The Washington Post reported last week that a Bring Our War $$ Home resolution that was being prepared to be passed by the Montgomery County (Maryland) Council was killed after intervention by Bethesda-based Lockheed Martin, the military contracting giant that employs more than 5,000 workers in the county.
The article revealed that Lockheed Martin contacted Democrats in Maryland and threatened to move their operations to neighboring Virginia if the resolution was passed.
The Post wrote, "Council members and county officials were called by one of Lockheed Martin’s top lobbyists, a state delegate, and the offices of County Executive Isiah Leggett (D), Gov. Martin O’Malley (D) and Rep. Chris Van Hollen (D)."
So the process of public discussion of local impact of war policy was interrupted by corporate pressure. This is a perfect illustration of the classic definition of fascism: the linking of government and corporations.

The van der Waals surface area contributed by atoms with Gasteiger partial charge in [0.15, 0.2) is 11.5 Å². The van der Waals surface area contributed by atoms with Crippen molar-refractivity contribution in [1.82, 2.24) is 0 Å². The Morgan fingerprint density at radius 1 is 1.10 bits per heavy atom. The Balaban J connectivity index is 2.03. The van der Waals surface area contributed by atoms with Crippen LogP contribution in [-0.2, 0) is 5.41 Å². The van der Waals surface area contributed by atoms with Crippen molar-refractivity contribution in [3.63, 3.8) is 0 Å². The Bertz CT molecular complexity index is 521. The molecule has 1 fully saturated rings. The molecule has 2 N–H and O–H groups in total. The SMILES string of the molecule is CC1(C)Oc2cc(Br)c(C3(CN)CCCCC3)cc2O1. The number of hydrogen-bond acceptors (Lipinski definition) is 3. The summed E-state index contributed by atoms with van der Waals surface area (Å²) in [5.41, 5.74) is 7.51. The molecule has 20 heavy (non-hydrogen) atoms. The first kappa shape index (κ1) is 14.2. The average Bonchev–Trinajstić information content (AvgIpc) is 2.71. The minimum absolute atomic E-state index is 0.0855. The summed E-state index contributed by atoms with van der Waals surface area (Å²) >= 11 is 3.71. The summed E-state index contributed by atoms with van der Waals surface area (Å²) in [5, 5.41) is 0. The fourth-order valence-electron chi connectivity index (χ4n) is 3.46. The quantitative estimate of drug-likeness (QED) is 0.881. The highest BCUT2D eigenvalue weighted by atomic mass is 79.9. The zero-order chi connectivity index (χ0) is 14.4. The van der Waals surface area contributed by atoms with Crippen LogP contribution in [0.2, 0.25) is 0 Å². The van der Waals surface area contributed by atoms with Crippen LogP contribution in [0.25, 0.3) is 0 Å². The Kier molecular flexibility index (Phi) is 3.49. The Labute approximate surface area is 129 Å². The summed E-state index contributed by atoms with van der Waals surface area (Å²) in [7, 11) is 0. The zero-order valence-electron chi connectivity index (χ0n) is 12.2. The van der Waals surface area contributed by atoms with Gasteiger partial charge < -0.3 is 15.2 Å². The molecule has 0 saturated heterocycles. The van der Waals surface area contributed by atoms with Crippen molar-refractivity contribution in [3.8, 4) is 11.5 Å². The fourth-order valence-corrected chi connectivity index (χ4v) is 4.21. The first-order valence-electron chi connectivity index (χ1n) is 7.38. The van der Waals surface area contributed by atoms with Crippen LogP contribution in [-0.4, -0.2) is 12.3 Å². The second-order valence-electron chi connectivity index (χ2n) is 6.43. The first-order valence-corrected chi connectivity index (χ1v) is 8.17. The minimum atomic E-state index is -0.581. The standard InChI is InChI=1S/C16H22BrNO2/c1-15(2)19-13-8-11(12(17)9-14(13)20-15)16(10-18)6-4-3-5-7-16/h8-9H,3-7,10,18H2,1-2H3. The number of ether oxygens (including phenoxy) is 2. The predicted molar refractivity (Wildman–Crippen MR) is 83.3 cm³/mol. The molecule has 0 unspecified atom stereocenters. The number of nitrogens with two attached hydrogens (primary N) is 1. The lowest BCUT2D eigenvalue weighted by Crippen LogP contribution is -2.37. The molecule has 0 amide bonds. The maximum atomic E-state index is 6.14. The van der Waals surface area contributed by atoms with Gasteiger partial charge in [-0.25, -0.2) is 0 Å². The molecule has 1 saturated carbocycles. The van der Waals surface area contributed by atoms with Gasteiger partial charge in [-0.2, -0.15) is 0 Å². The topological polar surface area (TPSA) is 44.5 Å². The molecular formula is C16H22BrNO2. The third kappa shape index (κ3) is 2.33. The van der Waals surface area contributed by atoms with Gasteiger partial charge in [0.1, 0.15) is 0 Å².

In this case corporate wishes trumped the public good, democracy, and the rule by, of, and for the people. The "people" never had a chance to even have a crack at the question at hand.
This is an example of an organizing strategy that likely had misplaced priorities. Had the organizers who brought this resolution to the Montgomery County Council first taken it to the public in a grassroots campaign of education and gathering support, the public might have had a chance to withstand the preemptive attack by Lockheed Martin. But by taking the resolution to the County Council without first doing the public campaign it is quite likely that the public was largely unaware of what came down.
These resolutions are most useful when they come out of a larger organizing campaign that first creates deep and wide public education, debate, and consciousness raising. Then, even if they fail to pass a legislative body, the resolutions have become part of the public discourse and the impact is still made.
It is always much more work to do the grassroots organizing around these resolutions but the real value of them is in the public debate. Local organizers should consider the campaign approach before putting these important questions into the hands of politicians. As this case shows, no matter how well meaning local elected officials are, the corporate interests prefer to shut down real democratic debate before it happens.